OnePlus 5 Latest Leak, News And Updates: What We Know So Far
OnePlus, a Chinese startup phone-maker, has made a name for itself by making very reliable smartphones with the latest hardware at a reasonable price. In fact, its OnePlus 3 is called as "the best budget Android phone you can buy." Just a few days from now, the lineup will have another member which will be called as the OnePlus 5, the tech firms' new flagship mobile device.
OnePlus habitually leaks its own account and this time is no different. Two weeks ago, OnePlus CEO Pete Lau posted on Weibo a teaser picture to announce that the upcoming smartphone was in the works. On the opposite of taking a page from Apple's playbook, OnePlus seems to be both celebrating in the speculation around the anticipated phone and fueling it with clues on an almost daily basis.
OnePlus 5 Specs
According to CNET, the internet has complemented all of that official and rumored content with a steady supply of unofficial leaks of images. Here are the most promising and interesting specifications that OnePlus 5 might have:
- 5.5-inch display with 440-pixel QHD resolution
- Dual rear cameras
- 8-megapixel front camera
- Qualcomm Snapdragon 835 processor
- Variant of 6GB or 8GB of RAM
- Refined microphone technology
- 4G LTE multimode modem
- 3,600mAh battery
- Front fingerprint scanner
- OxygenOS based on Android
- Starting price at $449
Latest OnePlus 5 Photo Teases Awesome Picture
In addition to the specs mentioned above, a new photo was leaked and it is rumored to be a picture shot using the camera of the OnePlus 5 lens. According to Trusted Reviews, the pictures are OnePlus 5 camera samples and it shows a clear bid to boost hype for the expected smartphone.
Earlier this month, the smartphone maker already revealed a camera sample displaying an impressive performance in low-light conditions. And today, we’ve got another snap to its awesome lens. Lau, who posted the image above claimed that it was taken by the imminent lens of the OnePlus 5 handset.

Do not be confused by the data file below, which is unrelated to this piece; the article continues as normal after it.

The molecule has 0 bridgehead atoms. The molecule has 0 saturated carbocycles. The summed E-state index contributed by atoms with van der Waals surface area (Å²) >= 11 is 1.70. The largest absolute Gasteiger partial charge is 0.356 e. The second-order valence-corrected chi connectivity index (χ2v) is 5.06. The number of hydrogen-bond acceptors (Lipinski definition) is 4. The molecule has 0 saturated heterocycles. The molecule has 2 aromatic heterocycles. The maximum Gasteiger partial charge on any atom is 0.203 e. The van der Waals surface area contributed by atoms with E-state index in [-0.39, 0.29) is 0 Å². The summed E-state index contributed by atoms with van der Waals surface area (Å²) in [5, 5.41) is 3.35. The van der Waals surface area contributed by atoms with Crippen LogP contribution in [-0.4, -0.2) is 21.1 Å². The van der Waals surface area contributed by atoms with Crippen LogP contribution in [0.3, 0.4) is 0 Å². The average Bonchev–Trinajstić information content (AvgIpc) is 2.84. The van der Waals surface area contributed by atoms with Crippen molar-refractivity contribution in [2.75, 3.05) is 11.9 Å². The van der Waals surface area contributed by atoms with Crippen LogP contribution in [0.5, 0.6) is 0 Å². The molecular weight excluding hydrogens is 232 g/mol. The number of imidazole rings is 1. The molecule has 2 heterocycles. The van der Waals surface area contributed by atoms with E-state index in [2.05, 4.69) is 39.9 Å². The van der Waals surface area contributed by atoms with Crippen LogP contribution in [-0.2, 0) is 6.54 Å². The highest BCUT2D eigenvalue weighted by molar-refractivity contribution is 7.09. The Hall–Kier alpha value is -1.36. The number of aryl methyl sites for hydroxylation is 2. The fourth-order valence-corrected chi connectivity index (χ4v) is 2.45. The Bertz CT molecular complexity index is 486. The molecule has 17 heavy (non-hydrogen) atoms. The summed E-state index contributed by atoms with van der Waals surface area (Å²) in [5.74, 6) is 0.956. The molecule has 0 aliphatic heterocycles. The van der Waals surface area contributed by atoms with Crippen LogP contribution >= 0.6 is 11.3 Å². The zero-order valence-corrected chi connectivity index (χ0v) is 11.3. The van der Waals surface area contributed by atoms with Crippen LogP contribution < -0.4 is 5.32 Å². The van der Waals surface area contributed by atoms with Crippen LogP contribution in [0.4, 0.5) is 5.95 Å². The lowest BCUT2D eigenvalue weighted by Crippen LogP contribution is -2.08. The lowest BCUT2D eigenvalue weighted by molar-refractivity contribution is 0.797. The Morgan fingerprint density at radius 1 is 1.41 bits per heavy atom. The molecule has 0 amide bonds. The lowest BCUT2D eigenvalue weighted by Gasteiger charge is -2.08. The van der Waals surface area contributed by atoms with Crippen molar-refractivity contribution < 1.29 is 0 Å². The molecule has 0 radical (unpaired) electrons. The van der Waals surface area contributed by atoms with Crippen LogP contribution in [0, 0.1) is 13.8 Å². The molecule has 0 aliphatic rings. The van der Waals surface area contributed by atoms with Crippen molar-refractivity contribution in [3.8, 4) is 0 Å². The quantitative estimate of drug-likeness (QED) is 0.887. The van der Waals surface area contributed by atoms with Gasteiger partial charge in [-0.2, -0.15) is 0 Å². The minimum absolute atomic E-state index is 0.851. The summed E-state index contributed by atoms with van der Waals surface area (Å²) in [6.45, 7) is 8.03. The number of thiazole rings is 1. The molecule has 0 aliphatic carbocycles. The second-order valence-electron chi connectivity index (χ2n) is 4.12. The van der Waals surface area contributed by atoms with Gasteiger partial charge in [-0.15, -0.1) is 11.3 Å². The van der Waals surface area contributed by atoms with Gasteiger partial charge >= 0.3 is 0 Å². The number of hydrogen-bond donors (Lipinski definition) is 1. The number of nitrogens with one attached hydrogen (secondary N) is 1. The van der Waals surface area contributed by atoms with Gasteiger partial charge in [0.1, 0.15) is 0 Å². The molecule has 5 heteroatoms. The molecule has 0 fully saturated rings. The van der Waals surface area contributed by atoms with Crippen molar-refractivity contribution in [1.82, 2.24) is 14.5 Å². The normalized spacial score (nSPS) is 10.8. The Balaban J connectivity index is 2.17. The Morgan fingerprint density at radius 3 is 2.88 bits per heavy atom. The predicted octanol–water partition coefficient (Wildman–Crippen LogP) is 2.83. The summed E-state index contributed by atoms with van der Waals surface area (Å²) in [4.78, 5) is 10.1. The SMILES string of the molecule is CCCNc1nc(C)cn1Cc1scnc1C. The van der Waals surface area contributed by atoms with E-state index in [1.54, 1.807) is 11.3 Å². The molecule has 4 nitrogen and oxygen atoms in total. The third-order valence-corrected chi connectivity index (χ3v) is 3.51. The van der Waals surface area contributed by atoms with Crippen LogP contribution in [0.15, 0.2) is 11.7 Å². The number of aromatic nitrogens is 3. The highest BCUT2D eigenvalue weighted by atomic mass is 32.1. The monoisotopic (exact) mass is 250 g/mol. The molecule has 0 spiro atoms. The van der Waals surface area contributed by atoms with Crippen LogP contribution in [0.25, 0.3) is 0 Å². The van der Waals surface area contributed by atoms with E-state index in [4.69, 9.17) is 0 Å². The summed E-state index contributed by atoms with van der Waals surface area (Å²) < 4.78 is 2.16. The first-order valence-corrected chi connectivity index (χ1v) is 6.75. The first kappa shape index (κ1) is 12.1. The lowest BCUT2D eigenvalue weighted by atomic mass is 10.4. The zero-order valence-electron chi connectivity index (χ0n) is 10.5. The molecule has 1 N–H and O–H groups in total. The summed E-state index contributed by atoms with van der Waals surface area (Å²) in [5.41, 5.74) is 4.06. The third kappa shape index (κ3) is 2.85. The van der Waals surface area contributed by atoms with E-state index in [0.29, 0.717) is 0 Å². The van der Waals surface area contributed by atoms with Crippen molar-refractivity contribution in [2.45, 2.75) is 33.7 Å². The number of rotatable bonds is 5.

Motorola's Z2 Force Reportedly Suffering From Jelly Effect Issue Found In OnePlus 5
The Moto Z2 Force may also suffer from the "jelly" effect which results in a slight distortion of the screen on certain animations.
OnePlus 5 Latest News: New Mint Gold Color Teased
OnePlus 5 potential buyers are soon to get a new option to choose from, apart from the rather similar two options currently.
OnePlus 5 vs Galaxy S8 vs iPhone 7 Plus: 2017 Ultimate Smartphone Specs Battle
The OnePlus 5 is a direct rival to the new Samsung Galaxy S8, as well as the iPhone 7 Plus. These three powerful smartphones this year offer top-of-the-line specs and great features but each has perks that the other doesn't.
OnePlus 5 Might Survive Water, Jelly Effect Leads To Natural Scrolling
OnePlus received a feedback from a small number of users saying that at times they notice a subtle visual effect when scrolling on the recently released OnePlus 5. However, the company claimed it as a normal effect and not the result of any manufacturing issues.
Samsung Galaxy S8 Alternatives For The Cheapskate In You
The Samsung Galaxy S8 is a wonderful smartphone but an expensive one which is why many are looking for cheaper alternatives.
OnePlus 5 vs Huawei Honor 9: Battle Of Affordable Flagship Smartphones
Both smartphones punch above their affordable price when it comes to chipset and RAM. The Honor 9 uses an octa-core Kirin 960 chipset with four cores clocked at 2.4GHz and four at 1.8GHz while OnePlus 5 has an octa-core Snapdragon 835 chipset.
MORE IN ITECHPOST
Beyond Queen's Stomp-Stomp-Clap: Concerts and Computer Science Converge in New Research
The iconic "stomp-stomp-clap" of Queen's "We Will Rock You" was born out of the challenge that rock stars and professors alike know all too well: How to get large numbers of people engaged in participating during a live performance like a concert -- or a lecture -- and channel that energy for a sustained time period.
Using Waves to Move Droplets
Self-cleaning surfaces and laboratories on a chip become even more efficient if we are able to control individual droplets. University of Groningen professor Patrick Onck, together with colleagues from the Eindhoven University of Technology, has shown that this is possible by using a technique named mechanowetting.